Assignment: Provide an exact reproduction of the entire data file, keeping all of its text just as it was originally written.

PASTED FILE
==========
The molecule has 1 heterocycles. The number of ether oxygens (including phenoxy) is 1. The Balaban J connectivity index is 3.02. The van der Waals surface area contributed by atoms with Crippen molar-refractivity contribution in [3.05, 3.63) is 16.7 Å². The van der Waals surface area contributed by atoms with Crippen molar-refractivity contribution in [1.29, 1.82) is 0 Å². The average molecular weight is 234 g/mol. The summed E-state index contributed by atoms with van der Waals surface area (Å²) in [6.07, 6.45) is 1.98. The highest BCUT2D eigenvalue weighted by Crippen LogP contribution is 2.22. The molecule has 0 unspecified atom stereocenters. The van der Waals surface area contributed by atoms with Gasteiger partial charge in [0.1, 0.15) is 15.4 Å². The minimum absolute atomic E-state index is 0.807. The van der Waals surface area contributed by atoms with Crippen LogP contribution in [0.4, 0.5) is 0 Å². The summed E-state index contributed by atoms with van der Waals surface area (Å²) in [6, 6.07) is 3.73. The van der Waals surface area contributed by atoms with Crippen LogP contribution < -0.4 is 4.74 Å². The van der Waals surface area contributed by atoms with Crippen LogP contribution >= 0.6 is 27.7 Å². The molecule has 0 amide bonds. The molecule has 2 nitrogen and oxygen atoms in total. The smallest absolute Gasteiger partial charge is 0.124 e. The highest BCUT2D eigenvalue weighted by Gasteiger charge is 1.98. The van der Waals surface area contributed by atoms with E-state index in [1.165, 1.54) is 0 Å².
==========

The molecule has 1 heterocycles. The number of ether oxygens (including phenoxy) is 1. The Balaban J connectivity index is 3.02. The van der Waals surface area contributed by atoms with Crippen molar-refractivity contribution in [3.05, 3.63) is 16.7 Å². The van der Waals surface area contributed by atoms with Crippen molar-refractivity contribution in [1.29, 1.82) is 0 Å². The average molecular weight is 234 g/mol. The summed E-state index contributed by atoms with van der Waals surface area (Å²) in [6.07, 6.45) is 1.98. The highest BCUT2D eigenvalue weighted by Crippen LogP contribution is 2.22. The molecule has 0 unspecified atom stereocenters. The van der Waals surface area contributed by atoms with Gasteiger partial charge in [0.1, 0.15) is 15.4 Å². The minimum absolute atomic E-state index is 0.807. The van der Waals surface area contributed by atoms with Crippen LogP contribution in [0.4, 0.5) is 0 Å². The summed E-state index contributed by atoms with van der Waals surface area (Å²) in [6, 6.07) is 3.73. The van der Waals surface area contributed by atoms with Crippen LogP contribution < -0.4 is 4.74 Å². The van der Waals surface area contributed by atoms with Crippen LogP contribution >= 0.6 is 27.7 Å². The molecule has 0 amide bonds. The molecule has 2 nitrogen and oxygen atoms in total. The smallest absolute Gasteiger partial charge is 0.124 e. The highest BCUT2D eigenvalue weighted by Gasteiger charge is 1.98. The van der Waals surface area contributed by atoms with E-state index in [1.165, 1.54) is 0 Å².